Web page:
Thermal to electric energy conversion is clearly identify as a source of alternative “clean” energy and an efficient way to reduce CO2 emissions (by reducing the fuel consumption) in the automotive industry (by scavenging the heat loss on exhaust systems for instance). Evidently, the relative high cost combined with the limited efficiency of these thermoelectric generators is a real drawback to their large scale development. The efficiency of such converter is directly proportional to the thermoelectric figure of merit of materials constituting the device. In turn, this figure of merit labeled ZT defines the thermoelectric quality of a given material. This dimensionless value is equal the α2T/ρκ with T the absolute temperature, α the seebeck coefficient, ρ the electrical resistivity and κ the total thermal conductivity. Usually, the quantities α, ρ, and κ for conventional 3D crystalline materials are interrelated in such way that it is quasi impossible to manipulate these variable independently in order to increase ZT. Whereas α and ρ vary inversely with the carrier concentration, ρ and κ are related by the Weidemann Franz law κel = LT/ρ where L is the Lorenz constant and κel = κ- κlat with κlat the heat transported by the phonon. However, nanostructuring of bulk materials have shown that major reduction in thermal conductivities can be achieved by the multiplication of grain boundaries and therefore by the creation of extensive interfacing between the nanoparticles enhancing the phonon scattering at the grain boundaries, evidently decreasing κlat.

The research of thermoelectric materials nowadays benefits from the possibilities given by non classical methods of synthesis and processing. As our experience tends to prove that all metals can very well be heated via the absorption of microwave, we propose to elaborate intermetallic materials by microwave irradiation. Together with the possibility to reach very high temperature, this very fast heating technique can lead to the synthesis of compound with remarkable micro (and even nano) structural features. Coupled to Spark plasma sintering (SPS) for densification purposes, and both these techniques being very fast, we expect to form and retain special morphological features of nano and/or microstructure. Therefore we also expect that these innovative processing techniques could lead to the possibility of obtaining and tuning certain physical properties. Using a microwave synthetic method for the fabrication of thermoelectric material, not only can reduce the price of the synthesis by reducing its time but also could lead to nanostructured materials with potentially reduced thermal conductivity and therefore improved thermoelectric performance. Special attention will be taken concerning thermal and electrical transport properties in order to probe the thermoelectric properties of selected intermetallics targets.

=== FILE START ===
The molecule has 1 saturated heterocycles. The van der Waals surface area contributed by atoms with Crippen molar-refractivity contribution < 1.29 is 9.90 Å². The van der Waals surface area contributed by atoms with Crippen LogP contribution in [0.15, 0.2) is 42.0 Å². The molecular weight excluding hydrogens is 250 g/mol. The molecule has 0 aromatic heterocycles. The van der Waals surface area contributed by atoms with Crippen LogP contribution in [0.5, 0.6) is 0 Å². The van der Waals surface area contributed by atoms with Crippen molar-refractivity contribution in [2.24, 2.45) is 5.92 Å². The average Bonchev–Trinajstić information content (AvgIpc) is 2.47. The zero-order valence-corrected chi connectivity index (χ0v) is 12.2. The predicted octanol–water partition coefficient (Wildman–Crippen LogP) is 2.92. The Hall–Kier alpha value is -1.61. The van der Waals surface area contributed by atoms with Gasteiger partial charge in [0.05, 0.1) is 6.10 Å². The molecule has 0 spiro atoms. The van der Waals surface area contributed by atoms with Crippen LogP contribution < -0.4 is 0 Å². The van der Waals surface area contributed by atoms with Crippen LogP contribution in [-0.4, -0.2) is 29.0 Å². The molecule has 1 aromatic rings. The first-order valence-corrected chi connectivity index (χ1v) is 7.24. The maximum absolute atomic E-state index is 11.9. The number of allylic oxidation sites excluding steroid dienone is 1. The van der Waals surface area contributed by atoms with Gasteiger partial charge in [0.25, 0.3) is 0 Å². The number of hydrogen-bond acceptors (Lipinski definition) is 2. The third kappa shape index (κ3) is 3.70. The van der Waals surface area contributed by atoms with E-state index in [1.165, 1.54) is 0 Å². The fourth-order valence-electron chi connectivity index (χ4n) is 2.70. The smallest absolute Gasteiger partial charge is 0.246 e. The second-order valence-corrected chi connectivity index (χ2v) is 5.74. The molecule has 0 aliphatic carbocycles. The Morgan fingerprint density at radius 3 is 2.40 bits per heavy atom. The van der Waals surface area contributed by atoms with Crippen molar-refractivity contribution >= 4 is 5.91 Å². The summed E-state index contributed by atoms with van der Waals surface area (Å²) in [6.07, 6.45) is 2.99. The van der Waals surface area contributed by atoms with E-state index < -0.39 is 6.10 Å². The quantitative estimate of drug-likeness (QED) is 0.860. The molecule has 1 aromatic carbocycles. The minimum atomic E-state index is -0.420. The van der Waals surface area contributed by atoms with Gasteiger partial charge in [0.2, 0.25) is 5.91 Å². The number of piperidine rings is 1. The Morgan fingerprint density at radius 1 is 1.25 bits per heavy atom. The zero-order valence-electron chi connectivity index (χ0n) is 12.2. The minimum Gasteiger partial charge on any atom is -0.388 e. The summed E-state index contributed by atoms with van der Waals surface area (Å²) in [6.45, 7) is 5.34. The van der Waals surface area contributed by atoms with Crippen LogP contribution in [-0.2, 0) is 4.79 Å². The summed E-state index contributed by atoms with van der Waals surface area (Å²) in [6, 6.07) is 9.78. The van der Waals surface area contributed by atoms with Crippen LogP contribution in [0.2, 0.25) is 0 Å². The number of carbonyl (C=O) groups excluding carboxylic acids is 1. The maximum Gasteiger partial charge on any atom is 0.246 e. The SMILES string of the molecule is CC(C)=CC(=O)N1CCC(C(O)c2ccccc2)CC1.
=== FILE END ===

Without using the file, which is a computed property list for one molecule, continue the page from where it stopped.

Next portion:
Image left: fast synthesis of Mg2Si by direct microwave heating of elemental precursors (Si and Mg)

Image right: scanning electron micrograpgh showing the nano-sized Mg2Si powder as synthesised

Project Partners

UCBN - CRISMAT: Microwave and SPS Processing, thermoelectric properties characterisations, Scanning and transmission electronic microscopy.

UW - Waterloo Institute for Nanotechnology : materials synthesis and characterization.

RENAULT TRUCKS: research-to-market approach for the thermoelectric application. Thanks to the output of RENOTER funded project (2008-2011) and by IDS-FunMAt future achievements, we will be able to assess the application performance.